Congress Should Extend Deposit SafeguardPublished by GRSB on Thu, 2012-05-24 14:37
While the banking system and the economic rebound remain fragile in northern Minnesota and across the nation, policymakers do have a tool they can use to further the progress we’ve made so far. Continuing to provide full deposit-insurance coverage for transaction accounts held by small businesses and municipal governments will go a long way toward shoring up the recovery at this critical time.
Shortly after the economic collapse, the Federal Deposit Insurance Corp. (FDIC) implemented complete coverage for noninterest-bearing transaction accounts. Basically, this means that bank deposits held by small businesses and municipal governments are insured beyond the $250,000 limit required by law. The bad news is this plan, which was put in place to stabilize the banking system and reassure depositors, is scheduled to expire at the end of the year. Congress must act now to ensure the program is extended for another five years.
Full deposit insurance had its place during the financial crisis, and that place hasn’t changed. The program was implemented to prevent the sudden withdrawal of deposits, and it has been extremely successful in minimizing disruption in the banking system. If it is allowed to expire on Dec. 31, coverage for transaction accounts will revert to the $250,000 limit. More than $1.4 trillion in transaction-account deposits will become uninsured overnight. Because the financial system remains fragile, community bankers like me are concerned that allowing this deposit-insurance program to expire will have negative consequences for Main Street small businesses and on our nation’s economic recovery.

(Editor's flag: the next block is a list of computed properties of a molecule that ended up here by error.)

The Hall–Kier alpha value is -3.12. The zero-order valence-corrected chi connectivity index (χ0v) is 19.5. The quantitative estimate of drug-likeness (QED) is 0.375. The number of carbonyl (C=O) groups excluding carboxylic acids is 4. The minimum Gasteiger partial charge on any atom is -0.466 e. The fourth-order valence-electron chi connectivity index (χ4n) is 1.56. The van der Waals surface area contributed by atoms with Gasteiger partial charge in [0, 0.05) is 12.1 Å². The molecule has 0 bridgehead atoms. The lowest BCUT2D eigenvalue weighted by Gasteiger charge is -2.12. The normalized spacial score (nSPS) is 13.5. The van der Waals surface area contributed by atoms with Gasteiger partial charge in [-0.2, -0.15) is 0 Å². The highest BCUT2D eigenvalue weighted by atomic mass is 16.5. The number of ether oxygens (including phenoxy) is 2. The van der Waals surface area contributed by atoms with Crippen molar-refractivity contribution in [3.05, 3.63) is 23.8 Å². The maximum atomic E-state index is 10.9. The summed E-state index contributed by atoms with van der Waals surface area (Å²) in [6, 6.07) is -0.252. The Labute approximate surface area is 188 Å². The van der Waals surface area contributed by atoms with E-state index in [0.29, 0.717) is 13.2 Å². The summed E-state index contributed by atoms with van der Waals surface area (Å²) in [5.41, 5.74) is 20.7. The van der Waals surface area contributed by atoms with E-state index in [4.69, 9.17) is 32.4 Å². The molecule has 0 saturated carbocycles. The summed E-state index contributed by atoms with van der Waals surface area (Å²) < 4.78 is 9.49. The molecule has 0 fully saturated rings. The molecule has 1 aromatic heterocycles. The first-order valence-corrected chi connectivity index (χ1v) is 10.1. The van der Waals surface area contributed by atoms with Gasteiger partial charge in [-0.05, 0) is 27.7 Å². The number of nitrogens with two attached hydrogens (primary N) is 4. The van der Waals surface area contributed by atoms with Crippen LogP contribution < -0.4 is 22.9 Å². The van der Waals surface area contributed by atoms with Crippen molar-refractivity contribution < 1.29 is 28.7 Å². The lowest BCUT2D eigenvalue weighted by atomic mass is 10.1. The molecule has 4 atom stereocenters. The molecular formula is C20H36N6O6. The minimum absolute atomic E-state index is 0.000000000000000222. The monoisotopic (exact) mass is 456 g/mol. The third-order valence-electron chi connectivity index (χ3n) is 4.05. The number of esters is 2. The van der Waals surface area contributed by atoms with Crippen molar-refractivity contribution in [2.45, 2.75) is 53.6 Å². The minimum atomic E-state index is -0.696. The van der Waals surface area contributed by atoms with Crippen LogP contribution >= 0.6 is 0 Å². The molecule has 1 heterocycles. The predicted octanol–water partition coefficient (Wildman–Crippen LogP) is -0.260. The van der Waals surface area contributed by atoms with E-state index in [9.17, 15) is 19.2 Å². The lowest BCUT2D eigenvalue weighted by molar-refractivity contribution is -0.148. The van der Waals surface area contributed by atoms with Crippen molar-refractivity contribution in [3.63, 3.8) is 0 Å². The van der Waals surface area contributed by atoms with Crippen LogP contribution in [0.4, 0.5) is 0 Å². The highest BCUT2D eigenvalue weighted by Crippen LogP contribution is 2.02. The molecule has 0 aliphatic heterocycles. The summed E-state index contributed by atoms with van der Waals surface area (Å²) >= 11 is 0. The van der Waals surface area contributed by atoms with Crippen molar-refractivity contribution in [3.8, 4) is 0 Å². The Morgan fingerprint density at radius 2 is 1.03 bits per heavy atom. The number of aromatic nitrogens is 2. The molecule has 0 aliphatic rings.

The good news is that Congress has the power to extend this FDIC insurance program and promote further economic recovery. By doing so, it would keep small-business and municipal deposits secure and in local communities like ours—supporting local growth. Small businesses use transaction accounts to meet payroll expenses, and municipalities use them to deposit local tax revenues and to pay operating expenses. These entities depend on full insurance coverage to keep their deposits safe and secure.
Finally, this insurance program is fully paid for by the banking industry and even supports government revenues. Deposit insurance is funded by banks—not taxpayers. Any cost of this additional coverage is reflected in the fees banks pay the FDIC to maintain its Deposit Insurance Fund.
If full FDIC coverage ends abruptly, transaction account funds could flee financial institutions at the click of a mouse, with damaging economic consequences. That’s why community bankers like me are working to get Congress’ attention that this program should be extended. We might not be in a complete economic recovery, but extending this important deposit-insurance program will help get us there.
Please contact your members of Congress today and urge them to pursue legislation that will extend this deposit account coverage for five years. The FDIC supports this plan, but action by Congress is the only way this can be enacted.